Kaninchen Farm

Working to live a more sustainable lifestyle.

Calculating Medicine Dosages

This is not a substitute for veterinary advice, but this is how we treat our rabbits based off of information readily available.
Administering medicine to your rabbits can be intimidating at first, but with some basic science and math skills, you can do it confidently. Let's get started with some common units and abbreviations. 

Liquid Units
IU = International Units
mL = mililiter
cc = cubic centimeter     1 cc = 1 mL

Units of Weight (Mass)
g = grams
kg = kilograms
lbs = pounds     1 lb = 0.453592 kg     1 lb = 16 oz
oz = ounces

Why doesn't my medication bottle say IU instead of 5mL like for children's medicine?

There's a couple of reasons for this - 1) most medicines are not tested/approved for use in rabbits specifically, so they won't have rabbit specific dosage (it's simply not cost effective to go through the approval process for rabbits). 2) Livestock medications come in different strengths or concentrations. 

When you read your medication bottle, you'll see something about it's concentration. That's why we use IU in a lot of dosage calculations because medicines can be different strengths. We'll be using a bottle of Penicillin G Procaine for our example. It says on it 300,000 IU per mL. That means that for every 1 mL you take, you're getting 300,000 IU. A bottle of a different brand may say 100,000 IU per mL or something completely different. 

Common rabbit dosages for various medications are available online. Simply google "Rabbit dosage Penicillin G Procaine", and you'll get several good links in the top 5 search results. We like Medirabbit and Wabbitwiki. Both give reliable, comprehensive lists of rabbit medications, as does the Merck Veterinary Manual. Generally they agree that it's 40,000 IU/kg to 60,000 IU/kg every 1-2 days. They abbreviate this differently.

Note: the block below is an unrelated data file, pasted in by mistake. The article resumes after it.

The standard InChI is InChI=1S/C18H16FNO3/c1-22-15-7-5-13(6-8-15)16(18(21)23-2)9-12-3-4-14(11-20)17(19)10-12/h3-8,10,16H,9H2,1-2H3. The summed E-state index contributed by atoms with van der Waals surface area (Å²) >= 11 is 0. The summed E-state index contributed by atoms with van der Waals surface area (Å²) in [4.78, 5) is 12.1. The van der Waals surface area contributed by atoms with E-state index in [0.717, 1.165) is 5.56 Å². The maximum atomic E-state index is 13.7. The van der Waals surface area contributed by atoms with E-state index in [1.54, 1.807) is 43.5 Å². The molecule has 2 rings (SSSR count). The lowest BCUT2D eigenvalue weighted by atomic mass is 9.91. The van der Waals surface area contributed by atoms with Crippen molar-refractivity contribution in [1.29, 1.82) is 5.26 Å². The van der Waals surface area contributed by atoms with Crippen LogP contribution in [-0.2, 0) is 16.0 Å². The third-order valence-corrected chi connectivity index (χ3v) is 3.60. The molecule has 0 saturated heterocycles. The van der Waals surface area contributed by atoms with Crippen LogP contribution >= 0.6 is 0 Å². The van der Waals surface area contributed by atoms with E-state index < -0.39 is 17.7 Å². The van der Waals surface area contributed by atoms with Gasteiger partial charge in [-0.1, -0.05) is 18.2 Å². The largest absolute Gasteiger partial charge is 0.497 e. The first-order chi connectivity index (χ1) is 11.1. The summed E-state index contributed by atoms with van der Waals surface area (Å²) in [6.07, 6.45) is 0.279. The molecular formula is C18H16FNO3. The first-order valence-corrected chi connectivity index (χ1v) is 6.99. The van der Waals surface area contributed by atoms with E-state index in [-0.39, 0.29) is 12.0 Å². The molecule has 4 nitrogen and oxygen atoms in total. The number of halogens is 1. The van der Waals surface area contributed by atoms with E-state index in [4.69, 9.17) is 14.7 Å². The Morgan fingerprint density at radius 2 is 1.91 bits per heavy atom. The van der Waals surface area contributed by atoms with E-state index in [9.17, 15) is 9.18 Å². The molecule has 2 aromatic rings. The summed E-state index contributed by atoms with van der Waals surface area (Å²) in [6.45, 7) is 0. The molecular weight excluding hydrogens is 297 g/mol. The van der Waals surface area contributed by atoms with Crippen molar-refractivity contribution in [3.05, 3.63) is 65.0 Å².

Timing Abbreviations

sid = once a day

bid = twice a day

q = every   h = hours   q12h = every 12 hours

Location Abbreviations

SC or SQ = Subcutaneous = under the skin

IM = Intramuscular = into the muscle

PO = Orally = ate or drank

Since we're talking about penicillin here, I'm going to add the warning that you never give Pen G by mouth (it's too toxic), and you should not inject it intramuscularly (IM) at home. Now, back to calculating your dosage. Break out the scale here since you need an accurate current weight on the rabbit. What the rabbit weighed at last check doesn't matter, you need to know now because you're administering medication now, and the amount is important for proper effectiveness. For example, Peaches weighed 9 lbs 4.5 ounces 4 days ago. Due to her infections, she now weighs 8 lbs 8.5 ounces. In just 4 days her weight has changed enough to change the medication dose needed. You will need to know the rabbit's weight in kilograms for most medications. To do this, you have to jump through some hoops - the first of which is turning the ounces into decimals of pounds. 

The rabbit's weight today is 8.54 lbs or 3.87 kg. When we write the formula below, we insert the weight in kilograms. You know you've got the formula right when the units on top cancel out the units on the bottom and the remaining unit is the one you're looking for. For example, the IUs cancel out with the pink lines. The kilograms cancel out with the green lines, and the only unit leftover is mL, so I know that I have successfully converted the concentration and dose to the mLs I need to administer. The ending amount 0.52 mL is specific to this single rabbit. To customize it for your rabbit, simply enter your rabbit's weight instead of 3.87 kg (above where it says rabbit weight).

This concentration x dose x rabbit weight formula works for any medication, not just Pen G. Simply read the bottle to get the concentration and insert it. Look up the rabbit dosage and insert that, and then add your rabbit weight.